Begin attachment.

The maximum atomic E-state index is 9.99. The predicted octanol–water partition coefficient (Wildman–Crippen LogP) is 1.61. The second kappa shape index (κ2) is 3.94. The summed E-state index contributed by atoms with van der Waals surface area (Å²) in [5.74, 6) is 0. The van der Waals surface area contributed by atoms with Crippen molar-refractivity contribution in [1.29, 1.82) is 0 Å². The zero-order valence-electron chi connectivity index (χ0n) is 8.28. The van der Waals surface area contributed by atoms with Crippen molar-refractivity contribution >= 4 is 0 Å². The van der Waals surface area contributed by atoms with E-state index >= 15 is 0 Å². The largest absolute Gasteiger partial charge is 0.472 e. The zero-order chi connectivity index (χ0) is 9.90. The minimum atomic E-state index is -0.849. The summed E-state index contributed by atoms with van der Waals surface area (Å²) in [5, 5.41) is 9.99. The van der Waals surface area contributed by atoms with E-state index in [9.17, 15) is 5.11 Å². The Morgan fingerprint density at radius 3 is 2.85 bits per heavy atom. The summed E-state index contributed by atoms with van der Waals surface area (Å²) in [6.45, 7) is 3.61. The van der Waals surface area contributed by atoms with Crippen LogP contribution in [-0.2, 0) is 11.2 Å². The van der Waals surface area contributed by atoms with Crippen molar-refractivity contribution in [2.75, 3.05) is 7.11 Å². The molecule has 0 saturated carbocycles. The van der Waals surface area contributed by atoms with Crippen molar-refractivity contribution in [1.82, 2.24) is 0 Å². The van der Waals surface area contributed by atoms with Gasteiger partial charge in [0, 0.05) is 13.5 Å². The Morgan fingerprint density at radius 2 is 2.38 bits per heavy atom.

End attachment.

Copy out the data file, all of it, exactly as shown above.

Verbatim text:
The maximum atomic E-state index is 9.99. The predicted octanol–water partition coefficient (Wildman–Crippen LogP) is 1.61. The second kappa shape index (κ2) is 3.94. The summed E-state index contributed by atoms with van der Waals surface area (Å²) in [5.74, 6) is 0. The van der Waals surface area contributed by atoms with Crippen molar-refractivity contribution in [1.29, 1.82) is 0 Å². The zero-order valence-electron chi connectivity index (χ0n) is 8.28. The van der Waals surface area contributed by atoms with Crippen molar-refractivity contribution >= 4 is 0 Å². The van der Waals surface area contributed by atoms with E-state index >= 15 is 0 Å². The largest absolute Gasteiger partial charge is 0.472 e. The zero-order chi connectivity index (χ0) is 9.90. The minimum atomic E-state index is -0.849. The summed E-state index contributed by atoms with van der Waals surface area (Å²) in [5, 5.41) is 9.99. The van der Waals surface area contributed by atoms with E-state index in [9.17, 15) is 5.11 Å². The Morgan fingerprint density at radius 3 is 2.85 bits per heavy atom. The summed E-state index contributed by atoms with van der Waals surface area (Å²) in [6.45, 7) is 3.61. The van der Waals surface area contributed by atoms with Crippen LogP contribution in [-0.2, 0) is 11.2 Å². The van der Waals surface area contributed by atoms with Crippen molar-refractivity contribution in [2.75, 3.05) is 7.11 Å². The molecule has 0 saturated carbocycles. The van der Waals surface area contributed by atoms with Crippen molar-refractivity contribution in [1.82, 2.24) is 0 Å². The van der Waals surface area contributed by atoms with Gasteiger partial charge in [0, 0.05) is 13.5 Å². The Morgan fingerprint density at radius 2 is 2.38 bits per heavy atom.